Neanderthal, human interbreeding reveals mysterious migration

Research showing that our species interbred with Neanderthals some 100,000 years ago is providing intriguing evidence that Homo sapiens ventured out of Africa much earlier than previously thought, although the foray appears to have fizzled.

Discovery points to humans who left Africa around 100,000 years ago, then went extinct

A reconstructed Neanderthal skeleton, right, is displayed next to a modern human skeleton at the Museum of Natural History in New York. A new study shows humans and Neanderthals interbred 100,000 years ago, far earlier than thought.

Research showing that our species interbred with Neanderthals some 100,000 years ago is providing intriguing evidence that Homo sapiens ventured out of Africa much earlier than previously thought, although the foray appears to have fizzled.

Scientists said on Wednesday an analysis of the genome of a Neanderthal woman whose remains were found in a cave in the Altai Mountains in southern Siberia near the Russia-Mongolia border detected residual DNA from Homo sapiens, a sign of inter-species mating.

Previous research had established that Homo sapiens and our close cousins the Neanderthals interbred around 50,000 to 60,000 years ago, said geneticist Sergi Castellano of the Max Planck Institute for Evolutionary Anthropology in Germany.

The new study, published in the journal Nature, indicates that additional interbreeding also occurred tens of thousands of years earlier.

Our species arose in Africa roughly 200,000 years ago and later migrated to other parts of the world.

Geneticist Martin Kuhlwilm of Spain's Universitat Pompeu Fabra, who worked on the study at the Max Planck Institute, said a very likely scenario explaining the Homo sapiens DNA in the Neanderthal woman's genome is that a small population of our species trekked out of Africa and encountered Neanderthals in the Middle East, and interbreeding occurred there.

Failed dispersal from Africa

Their journey appears to have been what researchers called a failed dispersal from Africa, with no descendants going on to colonize Europe, Asia and points beyond.

"We don't know what happened to them. It seems likely that this population went extinct, either by environmental changes or maybe direct competition with Neanderthals," Kuhlwilm said.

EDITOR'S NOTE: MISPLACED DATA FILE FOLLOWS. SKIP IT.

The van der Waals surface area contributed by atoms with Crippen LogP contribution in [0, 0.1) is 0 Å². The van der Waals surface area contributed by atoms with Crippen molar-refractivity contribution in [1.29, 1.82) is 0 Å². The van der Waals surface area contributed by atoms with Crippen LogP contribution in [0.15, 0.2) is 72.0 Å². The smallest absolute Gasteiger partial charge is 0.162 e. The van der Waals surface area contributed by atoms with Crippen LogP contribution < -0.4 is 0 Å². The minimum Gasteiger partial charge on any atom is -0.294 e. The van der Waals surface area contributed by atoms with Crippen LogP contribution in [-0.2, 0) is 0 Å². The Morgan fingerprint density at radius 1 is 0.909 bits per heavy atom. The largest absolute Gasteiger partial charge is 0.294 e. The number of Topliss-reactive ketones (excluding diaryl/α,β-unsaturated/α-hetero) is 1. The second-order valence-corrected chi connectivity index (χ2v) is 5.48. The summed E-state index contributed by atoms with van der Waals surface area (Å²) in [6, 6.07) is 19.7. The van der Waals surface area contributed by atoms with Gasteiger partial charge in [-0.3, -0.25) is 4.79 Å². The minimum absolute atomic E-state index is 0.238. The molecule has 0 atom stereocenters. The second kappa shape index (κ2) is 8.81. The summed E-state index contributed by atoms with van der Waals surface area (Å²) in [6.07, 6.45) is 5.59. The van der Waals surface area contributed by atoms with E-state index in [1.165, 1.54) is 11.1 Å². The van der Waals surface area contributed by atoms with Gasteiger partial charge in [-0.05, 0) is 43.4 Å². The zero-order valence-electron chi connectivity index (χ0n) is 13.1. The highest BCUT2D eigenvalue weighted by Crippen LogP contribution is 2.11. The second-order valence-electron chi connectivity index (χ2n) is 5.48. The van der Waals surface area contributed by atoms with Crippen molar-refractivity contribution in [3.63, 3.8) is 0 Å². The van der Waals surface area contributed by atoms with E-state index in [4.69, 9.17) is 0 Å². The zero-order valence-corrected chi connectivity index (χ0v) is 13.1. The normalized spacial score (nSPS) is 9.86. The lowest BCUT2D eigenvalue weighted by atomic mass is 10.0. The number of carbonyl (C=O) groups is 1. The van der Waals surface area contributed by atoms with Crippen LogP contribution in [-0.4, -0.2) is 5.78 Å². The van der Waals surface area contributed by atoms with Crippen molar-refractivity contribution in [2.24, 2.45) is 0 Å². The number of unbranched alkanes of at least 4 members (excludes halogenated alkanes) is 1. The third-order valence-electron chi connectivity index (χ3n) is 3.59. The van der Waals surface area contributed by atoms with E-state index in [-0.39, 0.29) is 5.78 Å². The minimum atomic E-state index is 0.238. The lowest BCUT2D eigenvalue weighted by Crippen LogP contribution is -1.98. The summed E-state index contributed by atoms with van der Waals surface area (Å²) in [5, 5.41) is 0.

An exhibit in the new Neanderthal Museum in the northern town of Krapina shows a family in a cave. The genome of a Neanderthal woman whose remains were found in a cave in the Altai Mountains in southern Siberia near the Russia-Mongolia border contained DNA from Homo sapiens, a sign of inter-species mating. (Nikola Solic/Reuters)

"This seems to have happened during a much earlier migration out of Africa than previously thought. It implies that modern humans left Africa in several waves, some of which probably went extinct."

The robust, large-browed Neanderthals prospered across Europe and Asia from about 350,000 years ago until shortly after 40,000 years ago, disappearing in the period after our species established itself in the region.

Despite an outdated reputation as our dimwitted cousins, scientists say Neanderthals were highly intelligent, with 
complex hunting methods, likely use of spoken language and symbolic objects, and sophisticated fire usage.

Neanderthal interbreeding with Homo sapiens had a lasting impact on human genetics. A study published last week in the journal Science revealed a link between residual Neanderthal DNA in the human genome and traits in people including depression, nicotine addiction, blood-clotting and skin lesions


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